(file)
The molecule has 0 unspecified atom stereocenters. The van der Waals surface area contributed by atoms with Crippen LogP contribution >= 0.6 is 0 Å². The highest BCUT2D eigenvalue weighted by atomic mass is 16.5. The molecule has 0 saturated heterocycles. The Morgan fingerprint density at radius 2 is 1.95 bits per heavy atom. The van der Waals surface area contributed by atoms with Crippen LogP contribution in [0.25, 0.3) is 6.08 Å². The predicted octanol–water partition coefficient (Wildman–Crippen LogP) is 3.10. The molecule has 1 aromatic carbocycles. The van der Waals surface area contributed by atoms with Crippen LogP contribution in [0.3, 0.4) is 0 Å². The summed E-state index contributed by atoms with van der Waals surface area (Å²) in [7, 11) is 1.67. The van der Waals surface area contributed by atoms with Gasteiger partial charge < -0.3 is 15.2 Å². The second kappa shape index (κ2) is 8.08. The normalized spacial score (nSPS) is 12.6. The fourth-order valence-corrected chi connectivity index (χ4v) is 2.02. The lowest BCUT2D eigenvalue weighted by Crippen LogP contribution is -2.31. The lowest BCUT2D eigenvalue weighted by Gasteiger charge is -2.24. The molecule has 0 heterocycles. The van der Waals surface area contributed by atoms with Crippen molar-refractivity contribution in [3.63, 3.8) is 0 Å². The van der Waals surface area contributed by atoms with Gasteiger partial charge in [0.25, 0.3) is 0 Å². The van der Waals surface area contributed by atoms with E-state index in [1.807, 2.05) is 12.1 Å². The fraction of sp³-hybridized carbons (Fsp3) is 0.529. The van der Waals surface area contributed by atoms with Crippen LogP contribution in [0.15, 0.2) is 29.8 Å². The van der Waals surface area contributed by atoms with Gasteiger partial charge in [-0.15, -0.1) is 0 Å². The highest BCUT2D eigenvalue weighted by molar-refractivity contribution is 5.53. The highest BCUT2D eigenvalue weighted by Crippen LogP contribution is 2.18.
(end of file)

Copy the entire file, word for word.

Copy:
The molecule has 0 unspecified atom stereocenters. The van der Waals surface area contributed by atoms with Crippen LogP contribution >= 0.6 is 0 Å². The highest BCUT2D eigenvalue weighted by atomic mass is 16.5. The molecule has 0 saturated heterocycles. The Morgan fingerprint density at radius 2 is 1.95 bits per heavy atom. The van der Waals surface area contributed by atoms with Crippen LogP contribution in [0.25, 0.3) is 6.08 Å². The predicted octanol–water partition coefficient (Wildman–Crippen LogP) is 3.10. The molecule has 1 aromatic carbocycles. The van der Waals surface area contributed by atoms with Crippen LogP contribution in [0.3, 0.4) is 0 Å². The summed E-state index contributed by atoms with van der Waals surface area (Å²) in [7, 11) is 1.67. The van der Waals surface area contributed by atoms with Gasteiger partial charge < -0.3 is 15.2 Å². The second kappa shape index (κ2) is 8.08. The normalized spacial score (nSPS) is 12.6. The fourth-order valence-corrected chi connectivity index (χ4v) is 2.02. The lowest BCUT2D eigenvalue weighted by Crippen LogP contribution is -2.31. The lowest BCUT2D eigenvalue weighted by Gasteiger charge is -2.24. The molecule has 0 heterocycles. The van der Waals surface area contributed by atoms with Crippen molar-refractivity contribution in [3.63, 3.8) is 0 Å². The van der Waals surface area contributed by atoms with Gasteiger partial charge in [0.25, 0.3) is 0 Å². The van der Waals surface area contributed by atoms with E-state index in [1.807, 2.05) is 12.1 Å². The fraction of sp³-hybridized carbons (Fsp3) is 0.529. The van der Waals surface area contributed by atoms with Crippen LogP contribution in [0.15, 0.2) is 29.8 Å². The van der Waals surface area contributed by atoms with Gasteiger partial charge in [-0.15, -0.1) is 0 Å². The highest BCUT2D eigenvalue weighted by molar-refractivity contribution is 5.53. The highest BCUT2D eigenvalue weighted by Crippen LogP contribution is 2.18.